Workers increase their output and productivity during economic downturns, new research has found.

The study, based on data from the U.S. Bureau of Labor Statistics, found that worker productivity increased during the height of the latest recession, which lasted from December 2007 to June 2009.

"What is fascinating about this study is that the increase in productivity that occurred during the last recession is a consequence of making do with less — the quality of the workforce at the firm we study hardly changed," said Christopher Stanton, assistant professor of finance at the David Eccles School of Business and a co-author of the study. "This is evidence that in areas where unemployment is high, workers are responding to the reduced likelihood of obtaining an alternative job and, therefore, working harder to keep the one they have."

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The research polled more than 23,000 employees in a number of firms from more than 10 states and examined the performance of "star" and "laggard" workers. Star workers were defined as employees who consistently performed better than the average worker, while laggard workers were defined as employees whose productivity was less than average worker's.

Though all workers saw some kind of increase in their productivity, laggard workers actually saw the biggest changes in productivity.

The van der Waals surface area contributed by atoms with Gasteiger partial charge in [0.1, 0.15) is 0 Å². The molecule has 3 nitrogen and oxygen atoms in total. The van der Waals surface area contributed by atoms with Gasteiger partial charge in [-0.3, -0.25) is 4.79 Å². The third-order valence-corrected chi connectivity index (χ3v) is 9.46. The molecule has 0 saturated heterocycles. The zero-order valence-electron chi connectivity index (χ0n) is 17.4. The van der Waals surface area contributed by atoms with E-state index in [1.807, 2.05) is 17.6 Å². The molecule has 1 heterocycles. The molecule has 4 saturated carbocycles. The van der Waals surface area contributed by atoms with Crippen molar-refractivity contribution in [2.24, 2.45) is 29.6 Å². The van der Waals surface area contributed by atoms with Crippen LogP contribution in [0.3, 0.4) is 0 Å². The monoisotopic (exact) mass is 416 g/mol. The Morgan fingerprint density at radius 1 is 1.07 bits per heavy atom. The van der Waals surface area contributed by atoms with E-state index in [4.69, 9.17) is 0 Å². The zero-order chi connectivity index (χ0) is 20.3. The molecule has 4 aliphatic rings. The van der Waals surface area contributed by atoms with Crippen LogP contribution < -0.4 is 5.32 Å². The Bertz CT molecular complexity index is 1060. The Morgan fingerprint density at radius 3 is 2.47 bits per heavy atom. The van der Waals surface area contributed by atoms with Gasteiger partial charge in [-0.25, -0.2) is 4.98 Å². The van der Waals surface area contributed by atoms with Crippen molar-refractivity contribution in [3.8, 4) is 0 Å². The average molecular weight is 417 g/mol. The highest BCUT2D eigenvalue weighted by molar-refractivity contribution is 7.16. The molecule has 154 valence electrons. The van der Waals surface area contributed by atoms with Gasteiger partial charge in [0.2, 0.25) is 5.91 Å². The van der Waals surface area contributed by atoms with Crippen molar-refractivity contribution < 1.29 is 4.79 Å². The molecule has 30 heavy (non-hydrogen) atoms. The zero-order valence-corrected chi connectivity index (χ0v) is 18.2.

"I think the prevailing wisdom prior to this paper was that firms were laying off their least-productive workers; the evidence suggests that, even if that were the case, it would only explain a tiny fraction of the change in productivity," said Stanton, who conducted the research with Stanford University researchers.

The researchers also believe the study highlights an important finding about the motivation of workers in general.

"This study provides valuable insight as to what motivates workers on the job, and how individuals respond to the pressures of a recession," Stanton said. "An increase in the unemployment rate makes finding an alternative job more difficult, which reduces the relative cost of effort. It's possible that less-productive workers are most responsive to recessions and increases in local unemployment rates because their alternatives diminish the most during weak economic times."

Originally published on BusinessNewsDaily.